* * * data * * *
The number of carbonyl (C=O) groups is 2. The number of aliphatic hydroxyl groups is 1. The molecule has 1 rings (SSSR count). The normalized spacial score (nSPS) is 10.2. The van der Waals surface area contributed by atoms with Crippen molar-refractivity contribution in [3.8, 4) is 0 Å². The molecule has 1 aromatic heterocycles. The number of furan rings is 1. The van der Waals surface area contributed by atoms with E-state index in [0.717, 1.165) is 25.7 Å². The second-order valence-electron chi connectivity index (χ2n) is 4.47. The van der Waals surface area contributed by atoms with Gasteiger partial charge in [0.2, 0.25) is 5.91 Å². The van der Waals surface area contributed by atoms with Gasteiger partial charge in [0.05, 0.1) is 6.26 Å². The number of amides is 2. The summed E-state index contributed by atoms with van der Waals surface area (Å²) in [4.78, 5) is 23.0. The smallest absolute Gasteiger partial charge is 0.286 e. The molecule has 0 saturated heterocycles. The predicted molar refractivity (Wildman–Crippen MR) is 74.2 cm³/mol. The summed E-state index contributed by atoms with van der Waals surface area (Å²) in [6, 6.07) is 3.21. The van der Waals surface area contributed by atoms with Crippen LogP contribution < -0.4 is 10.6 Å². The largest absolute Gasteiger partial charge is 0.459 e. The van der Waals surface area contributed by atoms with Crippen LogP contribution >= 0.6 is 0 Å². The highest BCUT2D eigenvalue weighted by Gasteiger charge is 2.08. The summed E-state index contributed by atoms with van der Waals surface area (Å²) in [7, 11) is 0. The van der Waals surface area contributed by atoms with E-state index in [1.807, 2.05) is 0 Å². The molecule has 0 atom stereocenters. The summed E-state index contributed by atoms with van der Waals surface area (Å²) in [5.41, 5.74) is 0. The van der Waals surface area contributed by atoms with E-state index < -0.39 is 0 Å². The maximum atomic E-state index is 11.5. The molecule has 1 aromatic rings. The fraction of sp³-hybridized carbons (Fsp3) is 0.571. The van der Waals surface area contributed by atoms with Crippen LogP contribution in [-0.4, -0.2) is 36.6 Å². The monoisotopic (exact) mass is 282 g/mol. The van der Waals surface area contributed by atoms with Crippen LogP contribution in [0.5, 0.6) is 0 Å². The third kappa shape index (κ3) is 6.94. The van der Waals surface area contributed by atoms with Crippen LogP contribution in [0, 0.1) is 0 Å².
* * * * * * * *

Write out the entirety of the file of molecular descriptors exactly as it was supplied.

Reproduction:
The number of carbonyl (C=O) groups is 2. The number of aliphatic hydroxyl groups is 1. The molecule has 1 rings (SSSR count). The normalized spacial score (nSPS) is 10.2. The van der Waals surface area contributed by atoms with Crippen molar-refractivity contribution in [3.8, 4) is 0 Å². The molecule has 1 aromatic heterocycles. The number of furan rings is 1. The van der Waals surface area contributed by atoms with E-state index in [0.717, 1.165) is 25.7 Å². The second-order valence-electron chi connectivity index (χ2n) is 4.47. The van der Waals surface area contributed by atoms with Gasteiger partial charge in [0.2, 0.25) is 5.91 Å². The van der Waals surface area contributed by atoms with Gasteiger partial charge in [0.05, 0.1) is 6.26 Å². The number of amides is 2. The summed E-state index contributed by atoms with van der Waals surface area (Å²) in [4.78, 5) is 23.0. The smallest absolute Gasteiger partial charge is 0.286 e. The molecule has 0 saturated heterocycles. The predicted molar refractivity (Wildman–Crippen MR) is 74.2 cm³/mol. The summed E-state index contributed by atoms with van der Waals surface area (Å²) in [6, 6.07) is 3.21. The van der Waals surface area contributed by atoms with Crippen LogP contribution < -0.4 is 10.6 Å². The largest absolute Gasteiger partial charge is 0.459 e. The van der Waals surface area contributed by atoms with Crippen LogP contribution >= 0.6 is 0 Å². The highest BCUT2D eigenvalue weighted by Gasteiger charge is 2.08. The summed E-state index contributed by atoms with van der Waals surface area (Å²) in [7, 11) is 0. The van der Waals surface area contributed by atoms with E-state index in [1.807, 2.05) is 0 Å². The molecule has 0 atom stereocenters. The summed E-state index contributed by atoms with van der Waals surface area (Å²) in [5.41, 5.74) is 0. The van der Waals surface area contributed by atoms with E-state index < -0.39 is 0 Å². The maximum atomic E-state index is 11.5. The molecule has 1 aromatic rings. The fraction of sp³-hybridized carbons (Fsp3) is 0.571. The van der Waals surface area contributed by atoms with Crippen LogP contribution in [-0.4, -0.2) is 36.6 Å². The monoisotopic (exact) mass is 282 g/mol. The van der Waals surface area contributed by atoms with Crippen LogP contribution in [0.5, 0.6) is 0 Å². The third kappa shape index (κ3) is 6.94. The van der Waals surface area contributed by atoms with Crippen LogP contribution in [0, 0.1) is 0 Å².